But Bax evidently has some very peculiar views as to what is history, in spite of his having written a number of historical works. He calls, for instance, quite seriously, the fact that the doctrine of natural selection was suggested to Darwin and Wallace by the economic conditions of the time, trivial, since “observation and experiment on the phenomena of natural history themselves would have been quite sufficient in a mind such as Darwin’s to have led to the same results!” This piece of philosophy of history is delicious. Bax evidently is not aware of the fact that there were great minds before Darwin, and yet the law of natural selection has not been discovered by them. “Ex monti partituritur mus,” he flings at me with a deadly irony. His philosophy is as bad as his Latin.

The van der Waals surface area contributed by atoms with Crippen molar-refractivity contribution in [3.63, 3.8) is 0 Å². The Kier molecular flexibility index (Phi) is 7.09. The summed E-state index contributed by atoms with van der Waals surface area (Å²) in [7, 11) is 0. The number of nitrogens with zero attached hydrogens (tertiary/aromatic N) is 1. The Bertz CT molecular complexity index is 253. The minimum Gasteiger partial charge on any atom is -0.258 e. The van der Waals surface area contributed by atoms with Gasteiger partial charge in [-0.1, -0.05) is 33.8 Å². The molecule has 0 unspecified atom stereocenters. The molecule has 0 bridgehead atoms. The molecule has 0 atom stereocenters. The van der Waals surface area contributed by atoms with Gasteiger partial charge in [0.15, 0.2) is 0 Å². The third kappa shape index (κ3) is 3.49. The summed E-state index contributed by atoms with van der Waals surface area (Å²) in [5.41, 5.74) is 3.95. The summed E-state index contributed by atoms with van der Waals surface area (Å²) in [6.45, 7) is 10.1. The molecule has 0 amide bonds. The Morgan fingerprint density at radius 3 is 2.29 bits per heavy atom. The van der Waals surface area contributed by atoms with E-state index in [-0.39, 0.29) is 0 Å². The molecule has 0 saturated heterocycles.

Here, however, the case of metaphysics is again trotted out, and some fun is made of Lafargue, who has said something somewhere (my opponent never gives exact quotations from exact sources, but relates of something said by somebody, he thinks). I shall not go over the same ground again, as I carefully abstain from doing throughout the present article. I will only quote the opinions of some authors, who may be taken to know something of philosophy, but who at the same time cannot be charged with belonging to the “dogmatic” school of neo-Marxians. The first is the late Professor Anton Menger, who concludes his preface to the “New Theory of Ethics,” published in 1905, with the following words: “There will come a day when the whole philosophical system of Socialism will be unfolded before our eyes, and then it will be seen that our modern philosophy, based apparently on objective experience, and even on it priori knowledge, is really developing under the strongest influence of the deep antagonisms of our time.” But Menger was a Socialist; so I will now quote – the good old Frederick Denison Maurice, a thinker who, I need scarcely tell an English reader, was anything but a materialist: “I don’t think,” he says in a letter to a correspondent in 1848, “metaphysics have been separated by any real and consistent thinker from politics, or that he has applied one method to the one and a different method to the other .... In the men who have exercised most influence upon England of a psychological or metaphysical kind – Hobbes and Locke – the connection between their so-called abstract theories and their doctrines of government and political society, is most direct and obvious. The Leviathan is the explanation and embodiment of the treatises on Liberty and Necessity. The essay on Government is the proper key to the essay on the Human Understanding .... Aristotle avowedly makes everything subordinate to his polity; his ethics and metaphysics are only the porch to that temple .... I should be strongly inclined, then, to recommend you to study the works on ‘politics’ which have been written by the most eminent metaphysicians in different periods, and to view their more abstract speculations chiefly as illustrating them.”